Laurentia, a daisy-like star shaped flower, found in nurseries and also available as seeds, is a blossom I press with mixed results. I usually have a 50% success rate with Laurentia. I press it in books beneath weights, after first giving it a 15-second heating in the microwave. Some of the petals will brown, but a few of the flowers press perfectly. Press double the amount of Laurentia you wish to use in a project. The leaves will press in books, but they also are a bit of hit or miss in success rates.
The information below was cross posted in Minding My P’s with Q, and has some good tips on growing Laurentia in your garden. Even if you don’t use it for pressing, the flower is worth a spot in a pot or flower bed.
I’m growing Laurentia, (Isotoma axillaris) the ‘Pretty in Pink’ variety, as a container plant again this year. This lovely star-shaped flower also comes in a periwinkle blue and white. The foliage is daisy-like in a pretty green shade.
The flowers are lovely from both front and side-view. The buds are interesting as they form and open.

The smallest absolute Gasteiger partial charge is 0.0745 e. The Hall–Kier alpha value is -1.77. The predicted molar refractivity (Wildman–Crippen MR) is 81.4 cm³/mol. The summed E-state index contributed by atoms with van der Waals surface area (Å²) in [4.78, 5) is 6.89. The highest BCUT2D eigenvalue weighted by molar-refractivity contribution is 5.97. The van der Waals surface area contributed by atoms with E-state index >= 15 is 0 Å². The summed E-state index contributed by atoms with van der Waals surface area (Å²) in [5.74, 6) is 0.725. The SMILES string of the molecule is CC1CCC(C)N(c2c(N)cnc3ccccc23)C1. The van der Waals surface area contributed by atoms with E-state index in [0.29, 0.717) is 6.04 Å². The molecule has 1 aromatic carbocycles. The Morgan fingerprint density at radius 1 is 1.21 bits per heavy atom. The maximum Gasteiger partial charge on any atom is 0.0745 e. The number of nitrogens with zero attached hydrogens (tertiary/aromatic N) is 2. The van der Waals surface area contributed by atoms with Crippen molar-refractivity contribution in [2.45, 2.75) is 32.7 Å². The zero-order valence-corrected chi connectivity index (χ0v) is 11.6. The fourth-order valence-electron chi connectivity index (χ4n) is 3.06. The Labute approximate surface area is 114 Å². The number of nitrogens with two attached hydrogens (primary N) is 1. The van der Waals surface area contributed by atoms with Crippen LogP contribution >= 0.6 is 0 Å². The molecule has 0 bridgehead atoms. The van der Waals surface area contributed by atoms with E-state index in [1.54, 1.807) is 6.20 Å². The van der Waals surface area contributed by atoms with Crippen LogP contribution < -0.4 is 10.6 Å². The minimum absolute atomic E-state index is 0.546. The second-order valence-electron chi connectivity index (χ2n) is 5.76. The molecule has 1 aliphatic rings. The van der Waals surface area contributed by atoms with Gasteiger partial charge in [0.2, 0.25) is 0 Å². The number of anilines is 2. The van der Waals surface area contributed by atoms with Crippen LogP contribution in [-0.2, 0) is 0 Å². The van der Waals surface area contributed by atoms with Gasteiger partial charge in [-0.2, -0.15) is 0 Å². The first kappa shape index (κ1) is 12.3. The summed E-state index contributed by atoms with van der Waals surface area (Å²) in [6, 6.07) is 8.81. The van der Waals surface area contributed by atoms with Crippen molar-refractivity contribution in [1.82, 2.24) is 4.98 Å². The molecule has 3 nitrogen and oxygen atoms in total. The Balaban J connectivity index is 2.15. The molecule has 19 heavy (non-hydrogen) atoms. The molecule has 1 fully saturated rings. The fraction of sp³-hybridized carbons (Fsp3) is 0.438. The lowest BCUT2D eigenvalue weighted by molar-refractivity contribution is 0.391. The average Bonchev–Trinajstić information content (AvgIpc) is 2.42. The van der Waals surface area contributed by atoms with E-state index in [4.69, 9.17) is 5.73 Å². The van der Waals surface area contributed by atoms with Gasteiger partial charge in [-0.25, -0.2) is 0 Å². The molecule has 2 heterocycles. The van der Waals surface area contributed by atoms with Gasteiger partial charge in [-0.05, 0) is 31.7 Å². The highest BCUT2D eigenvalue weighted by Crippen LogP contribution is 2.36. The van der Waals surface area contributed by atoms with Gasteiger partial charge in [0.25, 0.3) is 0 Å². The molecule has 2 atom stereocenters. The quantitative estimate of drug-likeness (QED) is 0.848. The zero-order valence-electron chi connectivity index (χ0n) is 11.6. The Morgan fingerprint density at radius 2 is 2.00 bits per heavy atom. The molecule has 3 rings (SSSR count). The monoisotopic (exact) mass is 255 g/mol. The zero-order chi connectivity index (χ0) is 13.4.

The petals have a nice curve and capture raindrops as they fall. I don’t do anything special for this plant. It grows in full sun from mid-morning until early afternoon. If the soil becomes a little dry it doesn’t seem to suffer. A few rainy days in a row don’t seem to bother it too much.
The only problem I have found the plant to have is the leaves begin to yellow as they age. I remove them without difficulty for a better appearance. The Master Gardener Program of the University of Wisconsin says that Laurentia plants shed their spent flowers and don’t need deadheading. Shearing them back in mid-season will promote regrowth.
Laurentia are native to Australia.
This post is part of Cee’s Flower of the Day.